I appreciate astronomy as much as any Vassar physics student, and I think that your original goals were pretty comprehensive and distinct. The kepler laws are a pretty well-documented and studied set of physics, and it seems a challenging and rewarding problem to solve them numerically, especially since a few Vassar classes (PHYS 210, Astro 230) focus on solving them analytically. The analytical solutions, if I am remembering correctly, were pretty taxing and so using a numerical approximation seems a good way to solve a pretty complex problem.

Project Plan:

It seems to me as though you guys had a pretty firm grasp on the kinds of concepts and equations that would be necessary to solve these problems. I do have a couple questions:

- Did you consider simulating the effects of tidal forces or at least just the magnitudes of tidal forces? Especially in the moon/earth/sun system, tidal forces seem to be a pretty central piece of physics. I think it would have been cool to see these forces in the original two-body program and then even cooler to note how the moon, with a relatively small mass (at least compared to the sun), so intensely affects the tidal forces on the Earth.
- I’m not sure why you chose to try to solve the three-body system before solving the system with the two large masses. Having written the original program, would it not have been trivial (or at least logical) to then just increase the mass of the Earth and give the sun some sort of initial velocity?

Preliminary Results:

The euler-chromer method seems to me to be a pretty effective way of solving these differential equations. I like the visuals that you’ve provided to display the results, especially the juxtaposition of the radius plot next to the more visually gratifying plot of the Earth’s actual motion. It is really cool to see this radius plot side by side, and an effective way to verify that your solution seems to be correct. Once again, a couple more questions:

- You note that you intentionally left out the masses of the sun and earth as the sun’s mass is so large in comparison. Similarly, you’ve also assumed that the sun does not move. These seem like pretty crucial assumptions, and I think it would have been good to show that your solution is still correct and that the sun is only moving a little bit when it is allowed to move. I say this also because as I noted before, the final goal for your project was to create a program that might have simulated two massive co-orbiting bodies. Wouldn’t you have had to write an expression for masses and an initial velocity anyway? Seems to me like this could have been a pretty key step in the grand scheme of your project.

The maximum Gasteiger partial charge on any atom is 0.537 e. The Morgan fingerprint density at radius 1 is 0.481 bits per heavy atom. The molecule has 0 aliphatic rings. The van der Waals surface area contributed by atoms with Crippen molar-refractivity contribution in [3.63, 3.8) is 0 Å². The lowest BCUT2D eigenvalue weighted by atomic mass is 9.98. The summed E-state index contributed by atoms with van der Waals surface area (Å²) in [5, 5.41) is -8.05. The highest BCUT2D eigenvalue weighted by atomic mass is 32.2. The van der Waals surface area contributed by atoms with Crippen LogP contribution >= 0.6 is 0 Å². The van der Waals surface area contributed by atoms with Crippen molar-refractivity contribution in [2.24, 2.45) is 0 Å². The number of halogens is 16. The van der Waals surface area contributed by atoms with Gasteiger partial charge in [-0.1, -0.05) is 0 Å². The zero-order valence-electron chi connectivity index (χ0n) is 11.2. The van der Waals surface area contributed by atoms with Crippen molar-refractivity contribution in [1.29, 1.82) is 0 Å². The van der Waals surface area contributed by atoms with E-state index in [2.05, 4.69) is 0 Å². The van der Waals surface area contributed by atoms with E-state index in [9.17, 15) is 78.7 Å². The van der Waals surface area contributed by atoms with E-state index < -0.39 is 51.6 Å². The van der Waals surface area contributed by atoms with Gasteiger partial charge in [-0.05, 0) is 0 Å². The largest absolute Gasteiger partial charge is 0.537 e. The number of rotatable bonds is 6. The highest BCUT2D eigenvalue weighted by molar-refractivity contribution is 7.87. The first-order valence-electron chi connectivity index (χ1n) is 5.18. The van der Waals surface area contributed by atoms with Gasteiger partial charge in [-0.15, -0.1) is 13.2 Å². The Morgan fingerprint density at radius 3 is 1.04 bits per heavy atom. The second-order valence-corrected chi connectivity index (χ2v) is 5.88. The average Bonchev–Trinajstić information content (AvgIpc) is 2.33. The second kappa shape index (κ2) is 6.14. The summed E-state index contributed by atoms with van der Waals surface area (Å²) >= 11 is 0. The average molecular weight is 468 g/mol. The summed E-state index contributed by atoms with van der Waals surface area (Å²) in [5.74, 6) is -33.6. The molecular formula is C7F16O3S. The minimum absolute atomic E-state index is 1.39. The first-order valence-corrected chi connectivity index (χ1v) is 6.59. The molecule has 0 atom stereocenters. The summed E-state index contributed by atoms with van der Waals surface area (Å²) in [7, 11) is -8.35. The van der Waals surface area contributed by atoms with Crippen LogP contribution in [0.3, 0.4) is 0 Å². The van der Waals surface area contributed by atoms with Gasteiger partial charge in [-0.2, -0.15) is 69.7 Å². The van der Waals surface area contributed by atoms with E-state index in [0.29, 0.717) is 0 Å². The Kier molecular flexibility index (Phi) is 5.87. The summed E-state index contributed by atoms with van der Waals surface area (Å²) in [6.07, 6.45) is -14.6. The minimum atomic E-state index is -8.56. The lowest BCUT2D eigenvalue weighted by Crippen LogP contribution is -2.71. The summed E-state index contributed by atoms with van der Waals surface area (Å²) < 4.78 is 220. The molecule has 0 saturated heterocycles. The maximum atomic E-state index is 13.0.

- Did you consider a different method besides euler chromer? Since the euler chromer only evaluates derivatives at the beginning of an interval, could this have had some effect on the results you were getting?

Final Results:

I give you props for solving the system using an analytical method; it seems that you’ve shown a situation where the numerical approximation of the motion might actually be more complex. I think you also did a great job problem-solving and exploring possible sources of error, it seems like your search was really comprehensive and that you checked every piece of your code. One comment:

- Why did you choose to use the “straight-line” model when simulating just the Earth and the Moon? Does this really add anything to solving the problem? Isn’t the Earth and Moon system practically identical to the Earth and Sun system? Once again, I feel like this is where not using mass and initial velocity in the initial problem may have come back to hurt you. That seems to me like a pretty crucial step that could have affected the whole project,

Conclusion:

I like your discussion of the methods you used. This, to me is the most important part of physics, evaluating whether or not what you have done is useful or correct. Since the whole point of a numerical approximation is to lessen the taxing nature of the analytical solution, it is especially important to identify problems for which it is not effective. That being said, why did you abandon the third part of your project? Instead of spending so much time trying to fix the second part, might it not have been better to see if the Euler-Chromer method is effective when evaluating that kind of problem? Overall, really good job and good physics.